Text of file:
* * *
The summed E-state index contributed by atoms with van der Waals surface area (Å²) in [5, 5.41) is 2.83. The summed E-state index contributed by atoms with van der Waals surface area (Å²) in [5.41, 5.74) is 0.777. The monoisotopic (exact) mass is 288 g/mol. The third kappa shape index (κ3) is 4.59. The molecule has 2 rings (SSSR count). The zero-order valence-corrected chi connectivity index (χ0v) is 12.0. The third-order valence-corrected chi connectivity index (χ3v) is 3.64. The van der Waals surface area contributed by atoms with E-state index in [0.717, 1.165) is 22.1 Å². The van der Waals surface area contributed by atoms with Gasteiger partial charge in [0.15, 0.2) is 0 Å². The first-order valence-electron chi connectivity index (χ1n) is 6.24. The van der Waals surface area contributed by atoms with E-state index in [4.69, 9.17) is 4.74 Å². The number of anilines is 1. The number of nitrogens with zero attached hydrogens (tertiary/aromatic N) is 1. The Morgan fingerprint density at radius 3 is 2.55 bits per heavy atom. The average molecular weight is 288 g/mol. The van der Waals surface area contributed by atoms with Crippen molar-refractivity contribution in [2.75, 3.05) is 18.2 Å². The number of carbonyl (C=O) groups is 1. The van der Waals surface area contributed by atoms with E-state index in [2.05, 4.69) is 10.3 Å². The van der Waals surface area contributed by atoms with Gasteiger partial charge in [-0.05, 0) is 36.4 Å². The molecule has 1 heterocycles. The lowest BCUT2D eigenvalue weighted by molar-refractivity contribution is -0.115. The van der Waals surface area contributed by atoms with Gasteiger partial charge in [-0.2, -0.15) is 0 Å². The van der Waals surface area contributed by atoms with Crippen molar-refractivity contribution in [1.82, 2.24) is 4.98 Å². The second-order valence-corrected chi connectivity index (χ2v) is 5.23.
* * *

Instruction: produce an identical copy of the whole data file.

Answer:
The summed E-state index contributed by atoms with van der Waals surface area (Å²) in [5, 5.41) is 2.83. The summed E-state index contributed by atoms with van der Waals surface area (Å²) in [5.41, 5.74) is 0.777. The monoisotopic (exact) mass is 288 g/mol. The third kappa shape index (κ3) is 4.59. The molecule has 2 rings (SSSR count). The zero-order valence-corrected chi connectivity index (χ0v) is 12.0. The third-order valence-corrected chi connectivity index (χ3v) is 3.64. The van der Waals surface area contributed by atoms with E-state index in [0.717, 1.165) is 22.1 Å². The van der Waals surface area contributed by atoms with Gasteiger partial charge in [0.15, 0.2) is 0 Å². The first-order valence-electron chi connectivity index (χ1n) is 6.24. The van der Waals surface area contributed by atoms with E-state index in [4.69, 9.17) is 4.74 Å². The number of anilines is 1. The number of nitrogens with zero attached hydrogens (tertiary/aromatic N) is 1. The Morgan fingerprint density at radius 3 is 2.55 bits per heavy atom. The average molecular weight is 288 g/mol. The van der Waals surface area contributed by atoms with Crippen molar-refractivity contribution in [2.75, 3.05) is 18.2 Å². The number of carbonyl (C=O) groups is 1. The van der Waals surface area contributed by atoms with E-state index in [2.05, 4.69) is 10.3 Å². The van der Waals surface area contributed by atoms with Gasteiger partial charge in [-0.05, 0) is 36.4 Å². The molecule has 1 heterocycles. The lowest BCUT2D eigenvalue weighted by molar-refractivity contribution is -0.115. The van der Waals surface area contributed by atoms with Gasteiger partial charge in [-0.2, -0.15) is 0 Å². The van der Waals surface area contributed by atoms with Crippen molar-refractivity contribution in [1.82, 2.24) is 4.98 Å². The second-order valence-corrected chi connectivity index (χ2v) is 5.23.